Best headphones for an open-plan office
Keep the office noise out and your music in.
Sometimes the place specifically designed for working can dampen your productivity. If you’re in an open office, it’s hard to escape others’ conversations and actually get to, say, writing your article about the best headphones.
Because open floor plans are becoming more popular—and because the Popular Science crew is moving to an open office this week—it seemed wise to do some research to determine the best gear for this new working environment. Clearly, the first stop on this gear tour is headphone town.
If you have people working 18 inches from either shoulder, you want to block out their noise (who knew breathing could be so loud?) without bothering them. You’ll want to block chatter without blasting your tunes so loud your coworkers know exactly how many times a week you listen to the soundtrack for A Goofy Movie. If you’re like me and listen to music way louder than you should, it’s important to bring a pair of headphones to work that won’t distract the people around you.
I prefer wireless headphones because they’re better for commuting, but I understand it’s important to have a nice wired option that doesn’t need to be recharged and can plug into older devices. If you haven’t switched over to a wireless pair yet, Master & Dynamic’s over-ear headphones are stylish, comfortable, and produce top-notch sound. The MW40 model has 45mm Neodymium drivers, removable lambskin, and memory foam ear-pads, and can fold flat so they don’t take up much room in your bag while you travel to and from work. The body is made of leather, stainless steel, and aluminum, materials designed to make the set more durable than cheaper pairs. It comes in 12 color options and includes a 3.5mm cable with audio controls, and a protective carrying case.
Bose’s QuietComfort 35 (Series II) over-ear headphones were my go-to for traveling, office listening, and blocking out unwanted noise. They hold a 20-hour charge, interact with virtual assistants, and connect over Bluetooth or NFC (near-field communication). The headphones can be used wirelessly or with a 3.5mm cable, and have adjustable noise cancellation.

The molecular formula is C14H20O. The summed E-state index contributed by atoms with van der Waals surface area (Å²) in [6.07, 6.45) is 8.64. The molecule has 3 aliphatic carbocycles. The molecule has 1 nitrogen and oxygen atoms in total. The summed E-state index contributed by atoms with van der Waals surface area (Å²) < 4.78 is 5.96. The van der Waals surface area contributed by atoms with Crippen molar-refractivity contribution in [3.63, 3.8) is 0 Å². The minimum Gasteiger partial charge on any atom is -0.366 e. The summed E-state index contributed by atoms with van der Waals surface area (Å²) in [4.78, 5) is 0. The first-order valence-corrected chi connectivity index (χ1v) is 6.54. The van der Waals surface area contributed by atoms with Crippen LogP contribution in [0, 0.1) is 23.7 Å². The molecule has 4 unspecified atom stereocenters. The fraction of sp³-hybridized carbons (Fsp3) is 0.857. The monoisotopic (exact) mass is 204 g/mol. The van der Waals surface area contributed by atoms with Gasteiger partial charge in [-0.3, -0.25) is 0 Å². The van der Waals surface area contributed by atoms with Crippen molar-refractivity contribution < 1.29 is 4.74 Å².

Bowers & Wilkins’ PX headphones have two, angled 40mm audio drivers—that claim to create a more natural stereo sound—and can be used wired or via Bluetooth 4.1. There are three levels of adaptive noise-canceling—they react to a range of noise levels—that can be controlled from within the smartphone app. These three settings are designed to block background noise from cities, planes, and offices.
The PX also reacts to your motions, meaning if you remove the leather-and-memory-foam cups from your ears or place the headphones around your neck, the music automatically pauses. The PX also features an impressive battery life. While using the adaptive noise-canceling, the headphones last for up to 22 hours but can last up to 33 hours if the headphones are wired and not using Bluetooth. The headphones charge via USB.
For a cheaper—and less fancy—option that still provides quality sound, Sony’s large-diaphragm MDR7506 headphones are my go-to when mixing music at home. The over-the-ear headphones have 40mm drivers and are designed to block out unwanted noise and prevent sound from escaping into microphones. They come with comfortable, padded ear pads, an extendable cord that can reach up to 9.8 feet, and a soft travel pouch.